Will our skies be filled with helicopters?

Inflation expectations are rising. John C Burford looks at how that will affect the stockmarkets.

Have you noticed the latest buzz phrase flying about? It is "helicopter money". This is the plan for central banks to print money from nothing and distribute it to citizens directly. Up until now, they have tried to stimulate the economies through the back door by getting the new quantitative easing (QE) money into the hands of the banks who would theoretically make loans to companies and individuals.

That is the familiar QE scheme - and it has utterly failed in that mission. The banks are finally wising up to that fact after eight years, all it has done is pump up asset prices.

The big flaw in the QE scheme was simply this: consumers were at peak debt and unable and/or unwilling to take on any more.

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Since the credit crunch ended in 2009, US consumers have been deleveraging enthusiastically as the experience convinced them that debt was bad. Here is a chart of US consumer debt since 2009:


Yes, the hedge funds, who were only too keen to take the hint, and, with virtually free money, bid up stocks safe in the belief that the Bernanke and now Yellen "puts" would protect them from any downside. But with QE having ended in 2014, who would take up the baton of buyer-in-chief?

None other than corporate chief financial officers, who started buying back their own company's shares! They floated bonds paying meagre interest and used the funds to boost their share prices. This had the advantage of super-charging bonuses for company officers, of course, which was unlikely to find disfavour among the board of management.

So now the Fed and other central banks are trying one penultimate desperate scheme to "stimulate" the economies negative interest rates. And when they see that it is not working either, they have the final last-stand plan in their drawer with helicopter money.

That is why we are hearing such a lot about it. The markets know that that step is getting closer because inflation expectations are rising. Imagine what helicopter money, when let loose, would do to the inflation rate! Zimbabwe, here we come.

One of the best indicators of inflation expectations is the very large Treasury inflation-protected securities (TIPS) market. When inflation expectations are rising, TIPS shares also rise. And in the past few days, TIPS shares have zoomed upwards.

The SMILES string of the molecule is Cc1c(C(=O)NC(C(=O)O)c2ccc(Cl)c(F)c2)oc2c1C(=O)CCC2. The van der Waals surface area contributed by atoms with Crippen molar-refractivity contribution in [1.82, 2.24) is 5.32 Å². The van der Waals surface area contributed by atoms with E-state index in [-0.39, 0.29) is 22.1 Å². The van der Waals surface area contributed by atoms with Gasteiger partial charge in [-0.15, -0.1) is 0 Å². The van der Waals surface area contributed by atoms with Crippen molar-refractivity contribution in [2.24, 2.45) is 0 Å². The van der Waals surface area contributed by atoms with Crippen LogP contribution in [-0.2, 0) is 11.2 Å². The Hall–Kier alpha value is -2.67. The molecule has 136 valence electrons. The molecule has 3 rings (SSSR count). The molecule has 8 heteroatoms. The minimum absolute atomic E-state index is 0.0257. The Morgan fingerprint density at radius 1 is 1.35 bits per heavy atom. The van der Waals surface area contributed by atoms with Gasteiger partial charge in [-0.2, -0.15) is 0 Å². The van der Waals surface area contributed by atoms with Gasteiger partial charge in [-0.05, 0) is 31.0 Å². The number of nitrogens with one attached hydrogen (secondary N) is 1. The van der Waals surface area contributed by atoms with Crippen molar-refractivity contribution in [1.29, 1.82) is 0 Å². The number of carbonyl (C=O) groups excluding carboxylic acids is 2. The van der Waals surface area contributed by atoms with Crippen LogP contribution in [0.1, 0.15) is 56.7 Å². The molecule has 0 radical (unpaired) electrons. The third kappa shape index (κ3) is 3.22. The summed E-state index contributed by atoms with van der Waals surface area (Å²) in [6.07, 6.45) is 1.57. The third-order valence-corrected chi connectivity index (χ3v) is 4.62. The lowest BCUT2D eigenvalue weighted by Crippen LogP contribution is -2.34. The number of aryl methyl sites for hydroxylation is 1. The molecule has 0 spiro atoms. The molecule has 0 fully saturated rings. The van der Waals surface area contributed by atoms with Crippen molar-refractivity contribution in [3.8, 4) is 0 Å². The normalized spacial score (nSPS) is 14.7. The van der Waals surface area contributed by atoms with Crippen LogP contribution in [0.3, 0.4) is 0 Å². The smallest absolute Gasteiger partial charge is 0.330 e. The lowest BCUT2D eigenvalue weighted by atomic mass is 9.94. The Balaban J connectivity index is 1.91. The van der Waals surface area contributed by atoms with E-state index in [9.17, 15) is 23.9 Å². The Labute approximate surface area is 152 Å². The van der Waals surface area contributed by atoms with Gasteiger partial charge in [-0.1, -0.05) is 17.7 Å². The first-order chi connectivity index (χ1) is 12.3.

Note that the rally started last December, just when commodity prices, including crude oil and even gold, started their major rallies.


The other major feature is the "golden cross" which is when the 50-day and 200-day moving averages cross over in an upward direction. This is taken by many traders as a very bullish signal. The opposite of this is the "death cross" which is a bear market signal.

With inflation expectations clearly rising, how will this affect the stockmarket?

In the past, rising inflation rates have had widely different effects on the markets. But today, with economies flirting with deflation, it is likely that with wages and salaries stable to negative, higher consumer inflation would reduce economic activity at first with a negative impact on consumer stocks.

In my last article on the S&P, this was the hourly chart I showed:


Here is the updated chart:


The market is certainly losing momentum on this scale, but remains in an uptrend.

I am not ready to call the top yet, but it must be getting very close.

John is is a British-born lapsed PhD physicist, who previously worked for Nasa on the Mars exploration team. He is a former commodity trading advisor with the US Commodities Futures Trading Commission, and worked in a boutique futures house in California in the 1980s.


He was a partner in one of the first futures newsletter advisory services, based in Washington DC, specialising in pork bellies and currencies. John is primarily a chart-reading trader, having cut his trading teeth in the days before PCs.


As well as his work in the financial world, he has launched, run and sold several 'real' businesses producing 'real' products.